Blog Post 9: Swimming in Sources.

Well, folks, it’s been nearly six weeks. Six weeks of sources, questions, hypotheses, blog posts, and searching. I’m sure that at some point during the past 40 days each of us felt sort of like we were drowning in sources and information like this…


However, I’m proud to say that we’ve finally surfaced. We’ve gotten our bearings and we’re ready to begin articulating our own arguments. Congratulations, everyone. I’m quite proud of us. Now, allow me to introduce you to some of my new friends who helped guide me through this process…

1.) “8 Election Myths You Probably Believe”

Myth #7: “Campaign Ads Run Mindless Attack Ads Instead of Giving Us Substance.” is what started this whole endeavor. The myth claims that people reject negativity because they believe it is disdainful and uncivil. The authors of this article, however, counter-argue that negative ads actually grip our attention and spur us onto political engagement. This claim is the basis of my argument.

2.) “The Moderating Influence of Political Involvement on Voters’ Attitudes Toward Attack Ads.” – George W. Stone, Jeffrey G. Blodgett, Japhet Nkonge and Kathryn T. Cort (Journal of Marketing Theory and Practice).

The authors of this article stated that the aim of their study was to determine the productivity of attack ads in reaching different types of political audiences.  Ultimately, the authors of this article found that those who are not as politically involved viewed the negative ads as more credible, since they pointed out the weaknesses of one candidate, while those who were highly politically involved were more skeptical. This article ultimately reinforced the idea that negative ads motivate people, however, it also inspired me to examine how political sophistication plays a role in one’s perception of these negative ads.

3.) Going Negative: How Political Ads Shrink and Polarize the Electorate. Stephen Ansolabehere and Shanto Iyengar.

According to the authors’ conclusions in this book, “negative adverts also work better than positive ones” by electrifying each candidate’s partisan base, “so attacking has become nearly universal.” This book motivated me to include partisan bias as a heuristic and determiner for my hypothesis along with political involvement/sophistication.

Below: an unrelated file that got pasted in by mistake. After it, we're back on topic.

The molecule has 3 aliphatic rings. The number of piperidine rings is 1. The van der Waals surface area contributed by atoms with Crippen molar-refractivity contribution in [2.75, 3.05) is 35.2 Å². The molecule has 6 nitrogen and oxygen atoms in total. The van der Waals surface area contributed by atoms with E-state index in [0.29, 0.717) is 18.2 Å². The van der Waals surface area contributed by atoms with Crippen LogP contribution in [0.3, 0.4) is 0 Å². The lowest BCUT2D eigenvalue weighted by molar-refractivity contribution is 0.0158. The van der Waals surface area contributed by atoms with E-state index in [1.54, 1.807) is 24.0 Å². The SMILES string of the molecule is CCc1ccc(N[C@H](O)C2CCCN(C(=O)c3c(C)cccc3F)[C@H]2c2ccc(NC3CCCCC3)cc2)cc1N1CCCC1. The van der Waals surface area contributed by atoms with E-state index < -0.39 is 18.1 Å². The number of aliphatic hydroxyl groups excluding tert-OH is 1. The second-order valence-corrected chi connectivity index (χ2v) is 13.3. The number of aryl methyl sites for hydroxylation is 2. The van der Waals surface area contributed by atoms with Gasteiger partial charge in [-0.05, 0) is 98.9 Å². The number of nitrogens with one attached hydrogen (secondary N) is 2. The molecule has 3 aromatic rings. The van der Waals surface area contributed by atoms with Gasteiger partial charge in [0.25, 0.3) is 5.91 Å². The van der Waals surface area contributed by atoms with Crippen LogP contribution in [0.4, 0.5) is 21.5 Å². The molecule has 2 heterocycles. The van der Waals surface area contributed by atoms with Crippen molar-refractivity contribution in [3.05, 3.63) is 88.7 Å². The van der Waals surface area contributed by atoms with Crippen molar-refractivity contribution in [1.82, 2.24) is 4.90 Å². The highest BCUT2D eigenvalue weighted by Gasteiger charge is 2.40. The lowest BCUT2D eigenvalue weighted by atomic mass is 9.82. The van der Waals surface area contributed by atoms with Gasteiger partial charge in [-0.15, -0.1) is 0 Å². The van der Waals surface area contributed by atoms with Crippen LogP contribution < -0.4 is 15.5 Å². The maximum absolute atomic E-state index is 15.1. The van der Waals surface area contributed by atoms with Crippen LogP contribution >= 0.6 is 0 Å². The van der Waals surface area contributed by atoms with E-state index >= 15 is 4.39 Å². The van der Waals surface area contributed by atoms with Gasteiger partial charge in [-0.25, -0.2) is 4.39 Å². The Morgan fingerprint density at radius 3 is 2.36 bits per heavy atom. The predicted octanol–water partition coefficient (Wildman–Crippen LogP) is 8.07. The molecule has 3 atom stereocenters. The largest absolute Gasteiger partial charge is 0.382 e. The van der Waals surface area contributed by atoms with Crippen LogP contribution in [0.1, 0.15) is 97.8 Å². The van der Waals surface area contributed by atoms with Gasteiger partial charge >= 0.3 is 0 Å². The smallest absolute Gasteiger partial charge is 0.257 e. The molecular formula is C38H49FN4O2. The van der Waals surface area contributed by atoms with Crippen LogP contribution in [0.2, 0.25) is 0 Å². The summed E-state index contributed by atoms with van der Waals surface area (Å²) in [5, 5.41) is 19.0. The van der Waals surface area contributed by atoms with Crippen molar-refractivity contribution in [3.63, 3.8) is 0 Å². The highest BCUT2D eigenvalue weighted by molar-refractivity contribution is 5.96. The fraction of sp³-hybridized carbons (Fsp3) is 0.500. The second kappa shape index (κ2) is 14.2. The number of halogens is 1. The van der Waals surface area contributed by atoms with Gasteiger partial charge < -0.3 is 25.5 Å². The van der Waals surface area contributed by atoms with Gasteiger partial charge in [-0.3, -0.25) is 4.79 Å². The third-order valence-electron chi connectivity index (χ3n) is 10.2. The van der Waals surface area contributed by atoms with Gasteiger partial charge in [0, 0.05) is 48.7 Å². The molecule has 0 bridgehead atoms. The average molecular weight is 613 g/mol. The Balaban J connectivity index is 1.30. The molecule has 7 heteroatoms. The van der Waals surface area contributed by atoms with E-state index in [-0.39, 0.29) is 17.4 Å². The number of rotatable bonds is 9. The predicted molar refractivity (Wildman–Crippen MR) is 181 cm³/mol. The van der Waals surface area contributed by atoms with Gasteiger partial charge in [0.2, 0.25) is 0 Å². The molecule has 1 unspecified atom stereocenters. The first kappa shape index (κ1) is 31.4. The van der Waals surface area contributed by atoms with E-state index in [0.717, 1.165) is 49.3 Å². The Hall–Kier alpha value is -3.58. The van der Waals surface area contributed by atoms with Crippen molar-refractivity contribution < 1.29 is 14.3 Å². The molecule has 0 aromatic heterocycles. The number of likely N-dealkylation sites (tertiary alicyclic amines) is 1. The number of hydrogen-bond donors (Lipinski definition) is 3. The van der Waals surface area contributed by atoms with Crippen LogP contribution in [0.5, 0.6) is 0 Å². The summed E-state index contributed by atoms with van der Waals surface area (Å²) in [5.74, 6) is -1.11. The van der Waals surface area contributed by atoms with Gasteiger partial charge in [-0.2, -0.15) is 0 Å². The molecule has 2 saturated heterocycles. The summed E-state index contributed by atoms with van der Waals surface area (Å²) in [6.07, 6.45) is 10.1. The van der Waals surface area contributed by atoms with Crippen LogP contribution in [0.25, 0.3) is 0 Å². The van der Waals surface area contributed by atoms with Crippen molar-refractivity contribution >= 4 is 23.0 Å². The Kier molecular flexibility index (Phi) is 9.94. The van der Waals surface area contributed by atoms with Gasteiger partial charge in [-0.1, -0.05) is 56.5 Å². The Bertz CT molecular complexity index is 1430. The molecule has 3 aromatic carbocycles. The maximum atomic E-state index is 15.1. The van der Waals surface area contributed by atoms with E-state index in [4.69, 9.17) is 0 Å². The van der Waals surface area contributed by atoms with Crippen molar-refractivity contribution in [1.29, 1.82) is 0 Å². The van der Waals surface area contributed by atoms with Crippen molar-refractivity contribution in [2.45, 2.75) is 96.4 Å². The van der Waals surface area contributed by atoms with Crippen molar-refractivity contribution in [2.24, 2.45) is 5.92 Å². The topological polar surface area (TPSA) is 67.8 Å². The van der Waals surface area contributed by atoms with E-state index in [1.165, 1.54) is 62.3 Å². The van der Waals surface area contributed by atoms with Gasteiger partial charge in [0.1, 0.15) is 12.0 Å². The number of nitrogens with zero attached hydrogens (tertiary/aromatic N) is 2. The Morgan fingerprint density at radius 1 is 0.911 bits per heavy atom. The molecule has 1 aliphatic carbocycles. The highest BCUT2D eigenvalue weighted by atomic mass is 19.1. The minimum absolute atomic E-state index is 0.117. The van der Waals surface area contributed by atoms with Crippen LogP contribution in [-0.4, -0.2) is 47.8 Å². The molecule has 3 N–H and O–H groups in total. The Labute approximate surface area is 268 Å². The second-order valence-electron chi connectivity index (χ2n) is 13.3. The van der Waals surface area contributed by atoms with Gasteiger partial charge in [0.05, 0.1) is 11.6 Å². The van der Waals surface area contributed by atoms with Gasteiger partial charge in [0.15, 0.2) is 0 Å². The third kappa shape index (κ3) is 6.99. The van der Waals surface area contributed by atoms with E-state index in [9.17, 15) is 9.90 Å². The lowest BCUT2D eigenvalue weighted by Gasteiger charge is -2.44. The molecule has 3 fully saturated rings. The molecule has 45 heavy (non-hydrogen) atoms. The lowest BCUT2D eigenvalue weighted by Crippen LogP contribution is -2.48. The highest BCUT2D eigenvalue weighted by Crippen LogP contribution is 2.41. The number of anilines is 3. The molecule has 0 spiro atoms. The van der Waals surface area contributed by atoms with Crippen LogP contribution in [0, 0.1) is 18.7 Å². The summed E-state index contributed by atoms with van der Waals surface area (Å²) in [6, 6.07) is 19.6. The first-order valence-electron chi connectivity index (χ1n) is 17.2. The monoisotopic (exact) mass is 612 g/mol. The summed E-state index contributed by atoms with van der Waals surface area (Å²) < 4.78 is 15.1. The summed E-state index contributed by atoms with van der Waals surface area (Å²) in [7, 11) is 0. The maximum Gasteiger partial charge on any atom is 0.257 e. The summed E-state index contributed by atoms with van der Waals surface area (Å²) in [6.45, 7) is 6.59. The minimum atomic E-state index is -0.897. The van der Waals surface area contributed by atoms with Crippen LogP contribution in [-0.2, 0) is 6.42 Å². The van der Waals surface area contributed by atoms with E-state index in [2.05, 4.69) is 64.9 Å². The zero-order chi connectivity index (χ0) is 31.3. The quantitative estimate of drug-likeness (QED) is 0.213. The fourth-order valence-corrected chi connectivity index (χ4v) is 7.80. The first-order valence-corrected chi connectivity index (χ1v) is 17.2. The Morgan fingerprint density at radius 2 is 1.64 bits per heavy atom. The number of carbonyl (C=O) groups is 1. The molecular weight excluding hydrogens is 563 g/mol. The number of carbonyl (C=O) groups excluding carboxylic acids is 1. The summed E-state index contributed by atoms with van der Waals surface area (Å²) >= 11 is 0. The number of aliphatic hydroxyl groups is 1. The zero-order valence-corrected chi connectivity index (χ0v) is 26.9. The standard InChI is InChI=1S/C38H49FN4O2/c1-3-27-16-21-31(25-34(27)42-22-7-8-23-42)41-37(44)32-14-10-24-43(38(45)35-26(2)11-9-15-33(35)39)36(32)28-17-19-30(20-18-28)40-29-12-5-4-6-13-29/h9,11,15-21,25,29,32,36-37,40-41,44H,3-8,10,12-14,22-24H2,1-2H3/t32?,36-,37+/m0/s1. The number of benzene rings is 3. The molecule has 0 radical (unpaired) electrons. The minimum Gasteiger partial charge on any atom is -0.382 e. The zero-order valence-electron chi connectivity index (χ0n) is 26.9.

4.) “Beyond Negativity: The Effects of Incivility on the Electorate.” – Deborah Jordan Brooks and John G. Geer (American Journal of Political Science).

This study surveyed a national sample of adults who recorded their responses to a series campaign ads, which the authors of this study produced These ads were based off of real campaign ads. These replications were designed to test three dimensions of campaign advertisements. Ultimately, the results of this study that agreed with my previous findings by declaring, “those least-liked, least-valued kinds of messages may modestly stimulate two things that we tend to care a great deal about as a society: political interest and improving likelihood to vote.”

5.) “Negative Political Advertising and Voting Intent: The Role of Involvement and Alternative Information Sources.” -Ronald J. Faber, Albert R. Tims, and Kay G. Schmitt (Journal of Advertising). 

Faber, Tims, and Schmitt concluded that negative ads impact various types of voters in a multitude of ways. Therefore, it is important to remember the scope in which these conclusions are being discussed. I really enjoyed this article because it assured me that my determiners were building on each other to create a conversation that is aimed at specific demographics of the electorate.

6.)”Examining the Possible Corrosive Impact of Negative Advertising on Citizens’ Attitudes toward Politics.” – Robert A. Jackson, Jeffery J. Mondak, and Robert Huckfeldt (Political Research Quarterly).

The authors employed data indicators from the 2002 WiscAds Project and from the 2002 Exercising Citizenship in American Democracy Survey to determine both ad exposure and ad tone as perceived by nearly 2,00 random participants from two national surveys both pre-election and post-election. This article didn’t focus on voter turnout, however, it did put things into perspective for me. It merely gave me new information about ad tone and ad exposure, which will ultimately make me a more informed researcher.

7.) The Persuasive Power of Campaign Advertising. Travis N. Ridout and Michael M. Franz.

This book specifically focused on the emotional appeals made in attack ads on television. Rather than using age, education, political sophistication, or partisan bias as determiners, this book focused on how the medium through which these negative ads were conveyed mobilized voters. This also helped narrow the focus of my study.

8.) “Do Negative Campaigns Mobilize or Suppress Turnout? Clarifying the Relationship between Negativity and Participation” – Kim Fridkin Kahn and Patrick J. Kenney (The American Political Science Review).

This article is basically the perfect summary of my hypothesis. It concludes that partisan voters or those who are more politically sophisticated are likely to go to the polls no matter what. However, Independents and those who are not as politically sophisticated are more likely to be motivated to vote based on the negative ads that instantly grab their attention.

So, that’s who I’ve met, what I’ve learned, and where I am. I’m excited to begin organizing all of this into an argument of my own. I can’t wait to see what each of you has developed… Now, just hang in there. We’re really close to finishing the race.


One thought on “Blog Post 9: Swimming in Sources.

  1. I know for sure that a lot of times I felt like I was drowning in sources. It has been a long process has it really only been six weeks!! I like how you listed your sources in a number list I wish I had of thought of doing that.

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